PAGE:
Fibre is one of those words that you see all the time on bread adverts and cereal boxes.Obviously it must be good for you, but why exactly? What's all the fuss about?
Fibre is the part of plant based foods that isn't broken down inside your body (good examples are seeds, peels, husks and so forth). Foods such as oats, apples, nuts and baked beans are all great sources of it. Unfortunately, if you're like the majority of Australians you're not eating anywhere close to the twenty five or so grams of fibre that you should be per day, and it could be affecting your health more than you think.
Increasing your fibre intake is one of the simplest things you can do to improve your health and wellbeing. Here are five reasons why you should fit more fibre into your day.
Reason #1. You'll have faster, smoother visits to the bathroom
Fibre works hand in hand with water to add bulk to foods as they move through your digestive system. The water is absorbed into the fibre, causing it to soften and expand. Foods will pass through your digestive system more smoothly and regularly. Also, your poo will become soft and bulky, making it easy for your body to expel.
If you suffer from diarrhoea or constipation, preventing it could be as simple as including a little more fibre in your diet each day, or perhaps even drinking more water. Fibre cannot do its job within the body unless there is enough water for it to work with.
A good example is baked beans - like all beans, they're rich in fibre, but if you eat them you need to drink plenty of water as well. If, like most people you don't, you start to see why they're called 'rocket fuel'.
Eating heaps of fibre when you don't drink enough water can cause even more trouble than eating too little fibre. Make sure that anytime you increase your fibre intake, you drink plenty of water as well.
Reason #2. You'll decrease your bowel cancer risk
Fibre allows foods to pass smoothly and regularly through your body. If you're not getting enough fibre, foods could begin to build up inside your bowel. This means that anything harmful within the food will spend a lot more time in contact with your bowel walls. This isn't good for you, and may eventually lead to bowel cancer.
Image sourced from Luc Viatour / www.Lucnix.be. via Wikimedia Commons
Studies are still being done into the links between low fibre diets and bowel cancer and while including more high fibre foods in your diet may not prevent bowel cancer, it will help to lower the risk.
Reason #3. You'll lower your risk of heart disease
Heart disease happens when cholesterol builds up inside your arteries and eventually blocks them, meaning that the blood can't reach your heart. Blood carries oxygen, and without oxygen your heart won't be able to function anymore.
Fibre is found in plant foods. The more these foods are processed, the more the fibre is removed from them. Foods which are rich in fibre have had no or else very little processing - whole, natural foods are always better for you.
Image sourced from Wikimedia Commons
Fibre helps to remove unwanted cholesterol from your body. As fibre moves through your digestive system, cholesterol binds to the fibre. When the fibre is expelled by your body, the cholesterol will be expelled right along with it. This lowers your cholesterol and so decreases the risk of heart disease.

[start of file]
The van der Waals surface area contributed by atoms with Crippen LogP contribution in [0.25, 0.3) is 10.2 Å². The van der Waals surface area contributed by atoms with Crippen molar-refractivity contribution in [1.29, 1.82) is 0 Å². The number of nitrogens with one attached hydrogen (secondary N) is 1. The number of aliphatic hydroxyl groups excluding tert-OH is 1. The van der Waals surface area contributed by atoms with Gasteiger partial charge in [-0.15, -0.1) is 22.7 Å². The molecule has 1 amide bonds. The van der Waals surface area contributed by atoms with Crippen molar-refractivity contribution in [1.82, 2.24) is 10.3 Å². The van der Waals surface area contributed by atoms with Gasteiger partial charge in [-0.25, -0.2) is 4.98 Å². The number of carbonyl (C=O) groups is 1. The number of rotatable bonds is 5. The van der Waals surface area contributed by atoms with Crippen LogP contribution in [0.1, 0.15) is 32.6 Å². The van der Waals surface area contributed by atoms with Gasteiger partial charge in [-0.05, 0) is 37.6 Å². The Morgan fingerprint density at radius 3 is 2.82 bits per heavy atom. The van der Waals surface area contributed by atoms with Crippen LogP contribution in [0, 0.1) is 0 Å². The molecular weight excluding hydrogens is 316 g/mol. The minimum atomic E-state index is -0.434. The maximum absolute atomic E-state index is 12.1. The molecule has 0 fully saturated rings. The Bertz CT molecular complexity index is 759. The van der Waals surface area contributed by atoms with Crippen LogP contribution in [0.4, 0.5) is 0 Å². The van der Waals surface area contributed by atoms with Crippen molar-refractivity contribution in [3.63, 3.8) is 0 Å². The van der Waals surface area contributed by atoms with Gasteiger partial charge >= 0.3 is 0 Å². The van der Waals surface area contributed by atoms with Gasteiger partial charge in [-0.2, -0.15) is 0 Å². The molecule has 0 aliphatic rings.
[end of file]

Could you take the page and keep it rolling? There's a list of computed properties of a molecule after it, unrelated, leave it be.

Reason #4. You won't have to snack on chocolate to keep you going until dinner
High fibre foods have more bulk than low fibre foods, which means that they make you feel fuller. For example, a bowl of muesli will fill you up a lot more than a bowl of cocoa pops. The fibre in the muesli (muesli has around 10 times the fibre of cocoa pops) means that it will take longer for the body to digest than the cocoa pops will. It will stay in your stomach for longer, so the feeling of fullness will last longer as well.
This means that you won't have to snack as often. If you're not snacking, you're not eating as much, and you'll eventually lose weight. This is especially true if your favoured snack foods are the usual thing like chocolate, lollies, and chips.
You'll also have longer lasting energy. Because the muesli digests more slowly, the energy inside it releases more slowly. That means it will last for longer. The cocoa pops will be digested quickly and give you a fast energy hit, but within an hour of eating you'll probably be fading. And when you're fading, you're probably going to reach for some chocolate to keep you going.
Reason #5. You'll be eating other good stuff at the same time, without even meaning to
When foods are refined, not only is the fibre removed, but a lot of other nutrients are lost as well. If you eat more fibre, chances are you'll also be eating more vitamins and minerals, without even realising. These nutrients have a huge array of health benefits including looking after your skin, nails, eyes, and hair. Iron keeps you feeling energetic and motivated, while calcium is great for your bones.
High fibre foods are generally lower in sugar, fat and salt as well, while still providing you with lasting energy. For example, cocoa pops and muesli will give similar amounts of energy and fat.
Muesli however, has double the amount of protein. At the same time, cocoa pops have roughly seven times as much salt, and three times as much sugar. Choosing muesli over cocoa pops won't just mean you are eating more fibre, you'll also be eating more protein, and a lot less sugar and salt.
Simply put, eating more high fibre foods will mean you're eating a generally healthier and more balanced diet. And who doesn't want that?